Montenegro: Domestic Violence Remains a Serious Problem Despite 2010 Legal Reforms, Advocates Report
Wednesday, July 26, 2017 10:55 AM

The Advocates for Human Rights, in partnership with two Montenegrin NGOs, SOS Hotline for Women and Children Victims of Violence-Niksic and the Women’s Rights Center, recently released a new report documenting Montenegro’s efforts to address domestic violence.

Implementation of Montenegro's Domestic Violence Legislation: A Human Rights Report” found that, although the country’s 2010 Law on Domestic Violence Prevention was a “critical step” towards preventing domestic violence in Montenegro, violence against women remains a serious problem across the country. One in three Montenegrin women have suffered domestic abuse in their lifetime and most women don’t feel safe reporting domestic violence due to a distrust of the institutions tasked with responding to the violence. Additionally, according to the report, the police and other officials are often insensitive to victims’ needs due to a lack of knowledge about the dynamics of domestic violence and do not hold perpetrators accountable for their actions.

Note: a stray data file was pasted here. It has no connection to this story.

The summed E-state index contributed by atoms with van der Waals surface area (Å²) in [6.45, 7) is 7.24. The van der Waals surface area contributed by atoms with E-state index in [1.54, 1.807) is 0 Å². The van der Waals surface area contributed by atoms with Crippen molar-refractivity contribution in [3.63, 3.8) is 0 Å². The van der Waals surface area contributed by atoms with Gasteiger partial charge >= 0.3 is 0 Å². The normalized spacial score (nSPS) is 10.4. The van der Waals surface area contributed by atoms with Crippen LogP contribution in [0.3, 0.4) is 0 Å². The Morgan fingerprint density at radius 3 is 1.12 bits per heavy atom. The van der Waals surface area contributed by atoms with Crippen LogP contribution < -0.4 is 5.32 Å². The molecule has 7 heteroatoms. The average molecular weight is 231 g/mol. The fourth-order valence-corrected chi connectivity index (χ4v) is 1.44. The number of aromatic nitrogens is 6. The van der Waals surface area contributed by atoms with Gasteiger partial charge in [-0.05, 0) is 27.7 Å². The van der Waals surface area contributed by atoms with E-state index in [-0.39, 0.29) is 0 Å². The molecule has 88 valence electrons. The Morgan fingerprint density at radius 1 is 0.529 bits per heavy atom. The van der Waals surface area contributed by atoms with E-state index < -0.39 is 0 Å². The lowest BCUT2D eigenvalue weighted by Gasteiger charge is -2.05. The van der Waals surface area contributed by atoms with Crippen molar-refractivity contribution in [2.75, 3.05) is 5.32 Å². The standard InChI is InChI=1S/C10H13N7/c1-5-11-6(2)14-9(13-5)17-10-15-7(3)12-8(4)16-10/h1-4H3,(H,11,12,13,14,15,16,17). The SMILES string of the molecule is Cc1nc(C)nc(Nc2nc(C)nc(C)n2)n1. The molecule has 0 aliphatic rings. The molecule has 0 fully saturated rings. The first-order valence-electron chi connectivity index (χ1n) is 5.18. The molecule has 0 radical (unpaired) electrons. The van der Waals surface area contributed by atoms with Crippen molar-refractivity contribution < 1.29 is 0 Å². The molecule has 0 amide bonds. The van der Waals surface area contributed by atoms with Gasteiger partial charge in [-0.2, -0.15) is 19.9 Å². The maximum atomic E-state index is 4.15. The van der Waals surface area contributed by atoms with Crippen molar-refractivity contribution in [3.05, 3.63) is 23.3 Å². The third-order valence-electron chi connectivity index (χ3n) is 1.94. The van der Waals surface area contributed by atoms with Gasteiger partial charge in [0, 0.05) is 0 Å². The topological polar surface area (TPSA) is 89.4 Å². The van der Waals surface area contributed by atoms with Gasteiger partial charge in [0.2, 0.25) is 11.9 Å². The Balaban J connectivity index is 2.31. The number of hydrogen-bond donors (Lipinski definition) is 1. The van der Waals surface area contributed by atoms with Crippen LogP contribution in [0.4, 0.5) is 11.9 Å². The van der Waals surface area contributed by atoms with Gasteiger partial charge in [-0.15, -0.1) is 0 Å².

The report concludes that although some good practices and initiatives have been established, all actors in the domestic violence response system—police, Centers for Social Work, judges, prosecutors, and health care workers—must receive training and standardized guidance on how to best implement the law and respond to domestic violence against women.

The Advocates and its partner NGOs submitted a substantially similar joint stakeholder report to the UN Human Rights Council (HRC) for the HRC’s Universal Periodic Review of the human rights situation in Montenegro, which review will take place in January of 2018.

Compiled from: Implementation of Montenegro’s Domestic Violence Legislation A Human Rights Report, The Advocates for Human Rights, SOS Hotline for Women and Children Victims of Violence-Niksic, and Women’s Rights Center (July 2017).